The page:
The Laboratory's training program ensures that each staff member, including participating guests, is adequately trained to participate safely in Laboratory activities. Staff, with supervisor participation, fill out the Jobs Hazards Questionnaire (JHQ) describing the hazards associated with their job assignment and work area. Evaluation of the responses by the Training Coordinator and the cognizant supervisor determines the training regimen needed to carry out work in a manner that protects the employee, co-workers, the public, and the environment.

Balanced Priorities

Resources are effectively allocated to address safety, programmatic, and operational considerations. Protecting the public, the workers, and the environment is a priority whenever activities are planned and performed.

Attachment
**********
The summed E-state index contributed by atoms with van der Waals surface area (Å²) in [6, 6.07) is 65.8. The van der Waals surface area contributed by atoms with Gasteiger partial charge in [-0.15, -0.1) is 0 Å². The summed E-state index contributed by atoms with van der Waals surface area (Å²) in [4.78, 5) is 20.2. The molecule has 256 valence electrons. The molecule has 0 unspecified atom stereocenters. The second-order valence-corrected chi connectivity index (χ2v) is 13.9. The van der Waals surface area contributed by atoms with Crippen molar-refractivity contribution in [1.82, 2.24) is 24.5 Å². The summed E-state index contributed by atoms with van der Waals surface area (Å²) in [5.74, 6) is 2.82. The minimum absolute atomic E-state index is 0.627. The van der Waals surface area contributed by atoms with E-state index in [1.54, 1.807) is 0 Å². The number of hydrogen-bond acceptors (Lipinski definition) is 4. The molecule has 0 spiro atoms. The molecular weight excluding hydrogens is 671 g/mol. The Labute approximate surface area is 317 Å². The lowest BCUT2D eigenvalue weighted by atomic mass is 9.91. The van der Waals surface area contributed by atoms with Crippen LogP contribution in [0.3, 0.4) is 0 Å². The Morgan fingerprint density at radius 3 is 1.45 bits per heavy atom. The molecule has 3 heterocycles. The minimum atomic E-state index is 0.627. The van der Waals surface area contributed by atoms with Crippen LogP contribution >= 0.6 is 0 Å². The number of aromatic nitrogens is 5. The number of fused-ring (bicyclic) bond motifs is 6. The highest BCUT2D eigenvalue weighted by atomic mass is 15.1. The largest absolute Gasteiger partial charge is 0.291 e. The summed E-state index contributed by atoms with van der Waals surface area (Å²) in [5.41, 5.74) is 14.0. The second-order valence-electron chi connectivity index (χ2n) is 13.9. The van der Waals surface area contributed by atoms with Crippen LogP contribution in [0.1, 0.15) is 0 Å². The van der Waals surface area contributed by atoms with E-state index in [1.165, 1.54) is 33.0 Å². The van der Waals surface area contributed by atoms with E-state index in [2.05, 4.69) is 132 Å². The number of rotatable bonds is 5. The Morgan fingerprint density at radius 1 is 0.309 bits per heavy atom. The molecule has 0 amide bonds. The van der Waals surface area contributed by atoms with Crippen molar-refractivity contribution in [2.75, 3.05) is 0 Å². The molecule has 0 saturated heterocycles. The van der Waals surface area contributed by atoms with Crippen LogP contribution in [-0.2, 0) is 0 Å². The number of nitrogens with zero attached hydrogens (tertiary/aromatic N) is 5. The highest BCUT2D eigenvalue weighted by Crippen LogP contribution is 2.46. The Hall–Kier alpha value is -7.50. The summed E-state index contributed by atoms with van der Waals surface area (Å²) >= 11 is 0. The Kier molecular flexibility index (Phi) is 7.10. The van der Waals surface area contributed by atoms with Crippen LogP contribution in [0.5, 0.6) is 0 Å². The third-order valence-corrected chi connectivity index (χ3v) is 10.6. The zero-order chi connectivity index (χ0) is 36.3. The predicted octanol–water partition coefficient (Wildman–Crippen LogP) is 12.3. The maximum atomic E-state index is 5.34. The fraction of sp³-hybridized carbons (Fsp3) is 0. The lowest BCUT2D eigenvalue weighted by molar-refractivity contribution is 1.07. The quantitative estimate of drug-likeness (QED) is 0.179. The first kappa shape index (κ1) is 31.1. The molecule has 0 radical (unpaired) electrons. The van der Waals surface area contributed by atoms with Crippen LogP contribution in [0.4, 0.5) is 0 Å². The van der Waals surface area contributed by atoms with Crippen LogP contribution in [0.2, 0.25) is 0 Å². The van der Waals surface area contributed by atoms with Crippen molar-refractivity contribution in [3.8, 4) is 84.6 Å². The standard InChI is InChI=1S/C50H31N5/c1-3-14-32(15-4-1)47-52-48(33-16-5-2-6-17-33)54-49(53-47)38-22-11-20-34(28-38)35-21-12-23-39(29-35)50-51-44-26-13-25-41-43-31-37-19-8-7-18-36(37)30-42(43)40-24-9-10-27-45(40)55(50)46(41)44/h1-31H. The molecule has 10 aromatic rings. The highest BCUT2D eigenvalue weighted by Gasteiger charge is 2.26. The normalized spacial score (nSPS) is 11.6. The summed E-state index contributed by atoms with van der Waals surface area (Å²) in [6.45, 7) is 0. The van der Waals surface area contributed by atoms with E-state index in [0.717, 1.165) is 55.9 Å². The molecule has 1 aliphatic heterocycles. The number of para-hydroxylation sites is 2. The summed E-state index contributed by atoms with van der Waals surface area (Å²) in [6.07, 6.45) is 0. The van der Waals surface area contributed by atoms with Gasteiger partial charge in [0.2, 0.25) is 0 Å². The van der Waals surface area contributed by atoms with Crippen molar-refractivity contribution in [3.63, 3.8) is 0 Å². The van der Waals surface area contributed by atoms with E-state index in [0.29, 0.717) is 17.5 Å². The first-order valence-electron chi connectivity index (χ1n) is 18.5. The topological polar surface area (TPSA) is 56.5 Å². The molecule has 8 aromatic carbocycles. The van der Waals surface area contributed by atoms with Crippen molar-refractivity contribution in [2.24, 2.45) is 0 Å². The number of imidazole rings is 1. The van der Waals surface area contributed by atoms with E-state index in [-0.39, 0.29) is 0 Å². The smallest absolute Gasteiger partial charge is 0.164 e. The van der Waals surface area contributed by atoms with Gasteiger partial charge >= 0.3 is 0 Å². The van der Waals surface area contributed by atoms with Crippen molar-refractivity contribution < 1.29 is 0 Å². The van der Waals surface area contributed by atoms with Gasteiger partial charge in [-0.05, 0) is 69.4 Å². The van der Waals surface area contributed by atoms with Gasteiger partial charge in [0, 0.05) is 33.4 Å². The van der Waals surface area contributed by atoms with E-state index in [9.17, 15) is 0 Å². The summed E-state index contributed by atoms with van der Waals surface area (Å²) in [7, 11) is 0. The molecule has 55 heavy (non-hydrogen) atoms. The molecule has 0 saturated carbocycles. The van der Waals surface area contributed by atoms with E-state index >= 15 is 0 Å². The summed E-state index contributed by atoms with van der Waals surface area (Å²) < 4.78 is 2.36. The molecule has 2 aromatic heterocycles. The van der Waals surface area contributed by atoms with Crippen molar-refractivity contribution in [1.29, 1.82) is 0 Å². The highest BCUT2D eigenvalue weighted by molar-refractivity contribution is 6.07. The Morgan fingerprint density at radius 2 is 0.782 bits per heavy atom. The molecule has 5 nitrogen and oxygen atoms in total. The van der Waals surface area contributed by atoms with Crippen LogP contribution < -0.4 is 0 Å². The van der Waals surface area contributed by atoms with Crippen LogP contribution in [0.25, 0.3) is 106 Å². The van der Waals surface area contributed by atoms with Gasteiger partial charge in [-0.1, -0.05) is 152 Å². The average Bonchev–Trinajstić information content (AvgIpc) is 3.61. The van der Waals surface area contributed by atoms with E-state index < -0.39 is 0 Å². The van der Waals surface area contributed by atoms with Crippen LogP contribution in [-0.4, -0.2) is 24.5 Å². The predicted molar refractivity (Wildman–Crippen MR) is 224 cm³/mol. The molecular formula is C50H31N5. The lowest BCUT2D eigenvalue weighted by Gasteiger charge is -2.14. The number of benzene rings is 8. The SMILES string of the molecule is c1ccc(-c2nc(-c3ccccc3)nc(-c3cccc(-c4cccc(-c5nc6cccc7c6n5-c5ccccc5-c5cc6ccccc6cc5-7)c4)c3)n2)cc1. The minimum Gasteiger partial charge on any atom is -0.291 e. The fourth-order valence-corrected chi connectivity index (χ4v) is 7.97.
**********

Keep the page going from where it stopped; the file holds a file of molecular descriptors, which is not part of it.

All environment, safety and health activities in the Laboratory are described in technical terms with budgetary information included. Each year this information is updated, reviewed and prioritized on the basis of risk to workers, public, and the environment by a Laboratory wide committee selected to represent programmatic line management and ES & H professionals. This document is utilized by Laboratory Senior Management in strategically planning the immediate focus and long term goals of the environment, safety, and health program at the Laboratory.

Hazard Controls Tailored to Work Being Performed

Administrative and engineering controls to prevent and mitigate hazards are tailored to the work and associated hazards being performed.